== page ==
This paper explores theoretical and practical distinctions between individual citizens (‘citizens’) and organized groups (‘stakeholder representatives’ or ‘stakeholders’ for short) in public participation processes convened by government as part of policy development. Distinctions between ‘citizen’ and ‘stakeholder’ involvement are commonplace in government discourse and practice; public involvement practitioners also sometimes rely on this distinction in designing processes and recruiting for them. Recognizing the complexity of the distinction, we examine both normative and practical reasons why practitioners may lean toward—or away from—recruiting citizens, stakeholders, or both to take part in deliberations, and how citizen and stakeholder roles can be separated or combined within a process. The article draws on a 2012 Canadian-Australian workshop of deliberation researchers and practitioners to identify key challenges and understandings associated with the categories of stakeholder and citizen and their application, and hopes to continue this conversation with the researcher-practitioner community.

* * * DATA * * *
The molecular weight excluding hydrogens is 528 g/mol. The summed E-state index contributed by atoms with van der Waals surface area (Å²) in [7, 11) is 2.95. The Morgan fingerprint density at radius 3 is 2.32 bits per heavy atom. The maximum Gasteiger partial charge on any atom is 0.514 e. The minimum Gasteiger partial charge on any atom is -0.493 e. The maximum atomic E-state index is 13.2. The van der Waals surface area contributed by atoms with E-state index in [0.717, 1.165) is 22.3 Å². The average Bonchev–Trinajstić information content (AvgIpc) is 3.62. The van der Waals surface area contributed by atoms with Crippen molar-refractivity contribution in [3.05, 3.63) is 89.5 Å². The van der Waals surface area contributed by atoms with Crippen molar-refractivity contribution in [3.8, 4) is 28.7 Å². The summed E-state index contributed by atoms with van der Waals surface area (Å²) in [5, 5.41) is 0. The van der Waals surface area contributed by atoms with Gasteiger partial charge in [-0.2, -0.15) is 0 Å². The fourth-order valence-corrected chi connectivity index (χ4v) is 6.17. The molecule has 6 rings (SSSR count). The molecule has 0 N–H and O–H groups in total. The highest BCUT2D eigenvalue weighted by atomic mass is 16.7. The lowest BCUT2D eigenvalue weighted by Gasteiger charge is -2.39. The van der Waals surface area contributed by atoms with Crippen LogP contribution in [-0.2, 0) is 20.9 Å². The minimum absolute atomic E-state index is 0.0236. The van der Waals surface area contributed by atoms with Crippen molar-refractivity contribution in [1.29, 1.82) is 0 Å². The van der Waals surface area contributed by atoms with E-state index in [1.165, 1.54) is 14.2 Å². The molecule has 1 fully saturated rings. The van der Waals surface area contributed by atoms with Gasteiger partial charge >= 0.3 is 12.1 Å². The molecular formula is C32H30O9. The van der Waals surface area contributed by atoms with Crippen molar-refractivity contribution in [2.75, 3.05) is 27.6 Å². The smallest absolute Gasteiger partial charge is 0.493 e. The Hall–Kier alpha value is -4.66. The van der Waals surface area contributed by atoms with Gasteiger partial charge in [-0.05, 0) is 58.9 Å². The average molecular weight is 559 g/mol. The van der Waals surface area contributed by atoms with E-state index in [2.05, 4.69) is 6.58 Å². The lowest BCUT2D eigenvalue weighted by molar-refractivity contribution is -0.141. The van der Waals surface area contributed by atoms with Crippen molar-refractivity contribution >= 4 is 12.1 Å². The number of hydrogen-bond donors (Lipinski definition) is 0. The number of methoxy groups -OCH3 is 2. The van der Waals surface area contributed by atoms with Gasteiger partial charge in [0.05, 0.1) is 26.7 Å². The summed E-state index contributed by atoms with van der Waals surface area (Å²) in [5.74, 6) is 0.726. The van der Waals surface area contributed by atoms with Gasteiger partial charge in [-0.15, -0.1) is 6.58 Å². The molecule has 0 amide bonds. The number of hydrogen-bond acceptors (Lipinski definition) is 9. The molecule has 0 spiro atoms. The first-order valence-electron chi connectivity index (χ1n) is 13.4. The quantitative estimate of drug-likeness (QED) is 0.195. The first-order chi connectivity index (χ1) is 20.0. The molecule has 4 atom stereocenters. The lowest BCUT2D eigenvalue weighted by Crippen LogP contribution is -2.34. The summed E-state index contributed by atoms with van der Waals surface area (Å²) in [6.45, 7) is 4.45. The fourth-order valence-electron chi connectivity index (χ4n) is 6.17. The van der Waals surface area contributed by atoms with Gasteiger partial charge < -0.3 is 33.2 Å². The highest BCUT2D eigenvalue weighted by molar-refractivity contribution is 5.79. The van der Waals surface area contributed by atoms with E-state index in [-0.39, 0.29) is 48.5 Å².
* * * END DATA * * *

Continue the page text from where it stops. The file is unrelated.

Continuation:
public process design, government convened public processes, stakeholder engagement, citizen engagement, public deliberation
How to Cite
Kahane D. & Loptson K. & Herriman J. & Hardy M., (2013) “Stakeholder and Citizen Roles in Public Deliberation”, Journal of Public Deliberation 9(2). doi: https://doi.org/10.16997/jdd.164